4. Why I’m not voting for incumbents, especially in D65

            Ms. King,

            Like you, I believed that my children were receiving an "excellent" education in D65.    That is, until we hit middle school.    Like many others at either end of the spectrum, the education my children were receiving was not working for them.   Parenting is not made easy when my expectations of what my child's work products were higher than the teacher's.   Because I dared to complain, I had to tell my children to be exemplary in their behavior, so that there were few opportunities for retaliation.  I hope that you never have your child tell you that they would rather receive an "F" , rather than deal with a teacher, or worse yet, have your child confess to you that a teacher told them that they "couldn't do math.  Quite frankly, if my children succeed in life it will be because of the efforts of a cadre of dedicated teachers , not because of the administration in either school district.  Just because my experience was different,  does not mean that I'm right and you're wrong.   we just have different experiences.   I wish your family well and hope that when your child leaves the Evanston schools, he or she will have critical thinking skills, the courage to question the status quo appropriately, and a work ethic that allows them to be successful.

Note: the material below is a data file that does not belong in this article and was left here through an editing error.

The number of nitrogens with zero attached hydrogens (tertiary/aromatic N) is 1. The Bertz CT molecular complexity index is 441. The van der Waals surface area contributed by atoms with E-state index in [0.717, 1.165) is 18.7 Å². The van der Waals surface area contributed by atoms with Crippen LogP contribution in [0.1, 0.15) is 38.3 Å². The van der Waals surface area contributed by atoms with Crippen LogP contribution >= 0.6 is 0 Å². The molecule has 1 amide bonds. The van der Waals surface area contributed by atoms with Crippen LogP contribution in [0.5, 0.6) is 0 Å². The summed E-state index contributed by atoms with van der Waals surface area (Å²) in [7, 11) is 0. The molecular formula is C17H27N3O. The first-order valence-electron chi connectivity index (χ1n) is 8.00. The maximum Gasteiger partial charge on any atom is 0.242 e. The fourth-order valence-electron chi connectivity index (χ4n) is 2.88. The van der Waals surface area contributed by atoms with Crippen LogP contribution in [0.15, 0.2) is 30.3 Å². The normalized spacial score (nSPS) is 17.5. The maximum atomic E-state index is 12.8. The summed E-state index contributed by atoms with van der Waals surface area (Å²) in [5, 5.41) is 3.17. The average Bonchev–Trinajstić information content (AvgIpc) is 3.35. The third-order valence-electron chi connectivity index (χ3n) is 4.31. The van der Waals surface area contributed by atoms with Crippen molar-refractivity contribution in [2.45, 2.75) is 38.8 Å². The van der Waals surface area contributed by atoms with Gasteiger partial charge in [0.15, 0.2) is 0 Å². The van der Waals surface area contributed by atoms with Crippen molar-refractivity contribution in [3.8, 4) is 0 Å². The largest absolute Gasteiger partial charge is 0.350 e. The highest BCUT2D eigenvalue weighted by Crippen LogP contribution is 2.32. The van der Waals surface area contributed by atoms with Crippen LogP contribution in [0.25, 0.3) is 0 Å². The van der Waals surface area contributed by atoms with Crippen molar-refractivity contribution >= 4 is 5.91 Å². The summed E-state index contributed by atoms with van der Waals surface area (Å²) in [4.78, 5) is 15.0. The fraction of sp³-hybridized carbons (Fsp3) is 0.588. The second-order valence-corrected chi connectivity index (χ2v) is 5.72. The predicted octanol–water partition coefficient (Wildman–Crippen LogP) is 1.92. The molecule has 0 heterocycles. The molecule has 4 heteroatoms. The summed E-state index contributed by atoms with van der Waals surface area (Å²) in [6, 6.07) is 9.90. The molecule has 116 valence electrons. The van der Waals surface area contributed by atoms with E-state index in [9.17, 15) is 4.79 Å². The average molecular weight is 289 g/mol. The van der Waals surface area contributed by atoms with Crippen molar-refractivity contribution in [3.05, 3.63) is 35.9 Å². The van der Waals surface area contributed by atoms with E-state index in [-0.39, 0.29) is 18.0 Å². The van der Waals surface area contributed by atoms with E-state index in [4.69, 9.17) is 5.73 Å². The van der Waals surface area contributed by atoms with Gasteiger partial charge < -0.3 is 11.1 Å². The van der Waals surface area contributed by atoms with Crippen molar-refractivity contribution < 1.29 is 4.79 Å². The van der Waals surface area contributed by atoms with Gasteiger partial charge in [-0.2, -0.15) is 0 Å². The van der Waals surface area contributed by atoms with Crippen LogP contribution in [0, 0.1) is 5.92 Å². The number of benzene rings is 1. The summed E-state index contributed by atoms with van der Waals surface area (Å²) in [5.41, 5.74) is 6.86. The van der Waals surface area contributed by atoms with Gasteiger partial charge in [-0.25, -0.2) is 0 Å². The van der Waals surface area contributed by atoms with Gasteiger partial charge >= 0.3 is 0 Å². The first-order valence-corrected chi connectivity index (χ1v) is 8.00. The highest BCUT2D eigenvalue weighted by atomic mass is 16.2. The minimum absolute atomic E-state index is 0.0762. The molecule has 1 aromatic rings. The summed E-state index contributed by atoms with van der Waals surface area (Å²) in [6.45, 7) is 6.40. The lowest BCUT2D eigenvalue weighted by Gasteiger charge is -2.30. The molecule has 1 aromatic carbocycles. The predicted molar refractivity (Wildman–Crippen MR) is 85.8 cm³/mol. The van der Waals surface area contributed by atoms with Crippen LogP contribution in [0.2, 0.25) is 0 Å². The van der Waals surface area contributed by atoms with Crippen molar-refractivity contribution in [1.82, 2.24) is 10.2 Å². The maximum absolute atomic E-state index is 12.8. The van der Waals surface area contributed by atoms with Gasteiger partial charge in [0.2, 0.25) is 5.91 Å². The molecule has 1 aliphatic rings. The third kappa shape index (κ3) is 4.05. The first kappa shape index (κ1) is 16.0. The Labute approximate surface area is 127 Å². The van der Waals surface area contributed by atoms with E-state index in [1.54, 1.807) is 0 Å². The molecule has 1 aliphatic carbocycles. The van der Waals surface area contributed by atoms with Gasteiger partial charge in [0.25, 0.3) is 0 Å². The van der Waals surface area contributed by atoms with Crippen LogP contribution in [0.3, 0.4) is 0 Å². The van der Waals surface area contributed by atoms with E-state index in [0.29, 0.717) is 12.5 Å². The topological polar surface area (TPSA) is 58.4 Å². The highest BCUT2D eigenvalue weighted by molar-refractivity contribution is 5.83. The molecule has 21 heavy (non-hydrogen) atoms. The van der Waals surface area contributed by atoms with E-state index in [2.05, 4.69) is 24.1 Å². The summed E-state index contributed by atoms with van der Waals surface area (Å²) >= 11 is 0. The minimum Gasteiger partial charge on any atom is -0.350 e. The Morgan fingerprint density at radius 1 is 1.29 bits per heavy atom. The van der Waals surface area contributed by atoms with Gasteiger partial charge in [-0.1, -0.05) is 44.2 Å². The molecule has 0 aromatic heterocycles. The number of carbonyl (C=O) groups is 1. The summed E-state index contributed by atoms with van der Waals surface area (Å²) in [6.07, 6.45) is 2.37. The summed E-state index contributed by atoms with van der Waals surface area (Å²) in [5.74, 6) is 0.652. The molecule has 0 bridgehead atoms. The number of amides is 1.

2. I suspect that our different

    I suspect that our different opinions are not due to differences in our children but our expectations. 

    I understand that education, not unlike parenting, is an imperfect process.  While the best interests of kids are always the goal, occasionally mistakes are made.

    I understand that the board, staff and administration's obligation is not to just give my children the best education possible, but to use limited resources to best serve all students.